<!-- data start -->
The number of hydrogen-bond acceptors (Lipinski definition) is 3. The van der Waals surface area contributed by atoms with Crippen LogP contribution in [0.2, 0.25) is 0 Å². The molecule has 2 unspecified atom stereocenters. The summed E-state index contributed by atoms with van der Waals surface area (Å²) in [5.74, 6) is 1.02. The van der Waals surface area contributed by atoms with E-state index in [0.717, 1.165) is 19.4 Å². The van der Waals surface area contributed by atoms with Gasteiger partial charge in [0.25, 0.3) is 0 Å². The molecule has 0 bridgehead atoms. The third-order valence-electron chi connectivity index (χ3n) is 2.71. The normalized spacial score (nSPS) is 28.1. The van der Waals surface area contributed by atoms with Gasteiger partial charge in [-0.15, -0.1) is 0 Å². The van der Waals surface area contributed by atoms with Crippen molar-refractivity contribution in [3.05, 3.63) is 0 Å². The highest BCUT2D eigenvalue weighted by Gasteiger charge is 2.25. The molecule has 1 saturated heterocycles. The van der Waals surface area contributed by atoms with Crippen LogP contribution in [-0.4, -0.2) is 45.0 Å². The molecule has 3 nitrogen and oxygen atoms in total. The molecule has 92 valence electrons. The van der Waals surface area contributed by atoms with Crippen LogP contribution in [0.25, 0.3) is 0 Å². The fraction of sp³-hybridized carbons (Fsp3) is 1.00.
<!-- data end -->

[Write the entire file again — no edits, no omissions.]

The number of hydrogen-bond acceptors (Lipinski definition) is 3. The van der Waals surface area contributed by atoms with Crippen LogP contribution in [0.2, 0.25) is 0 Å². The molecule has 2 unspecified atom stereocenters. The summed E-state index contributed by atoms with van der Waals surface area (Å²) in [5.74, 6) is 1.02. The van der Waals surface area contributed by atoms with E-state index in [0.717, 1.165) is 19.4 Å². The van der Waals surface area contributed by atoms with Gasteiger partial charge in [0.25, 0.3) is 0 Å². The molecule has 0 bridgehead atoms. The third-order valence-electron chi connectivity index (χ3n) is 2.71. The normalized spacial score (nSPS) is 28.1. The van der Waals surface area contributed by atoms with Gasteiger partial charge in [-0.15, -0.1) is 0 Å². The van der Waals surface area contributed by atoms with Crippen molar-refractivity contribution in [3.05, 3.63) is 0 Å². The highest BCUT2D eigenvalue weighted by Gasteiger charge is 2.25. The molecule has 1 saturated heterocycles. The van der Waals surface area contributed by atoms with Crippen LogP contribution in [-0.4, -0.2) is 45.0 Å². The molecule has 3 nitrogen and oxygen atoms in total. The molecule has 92 valence electrons. The van der Waals surface area contributed by atoms with Crippen LogP contribution in [0.25, 0.3) is 0 Å². The fraction of sp³-hybridized carbons (Fsp3) is 1.00.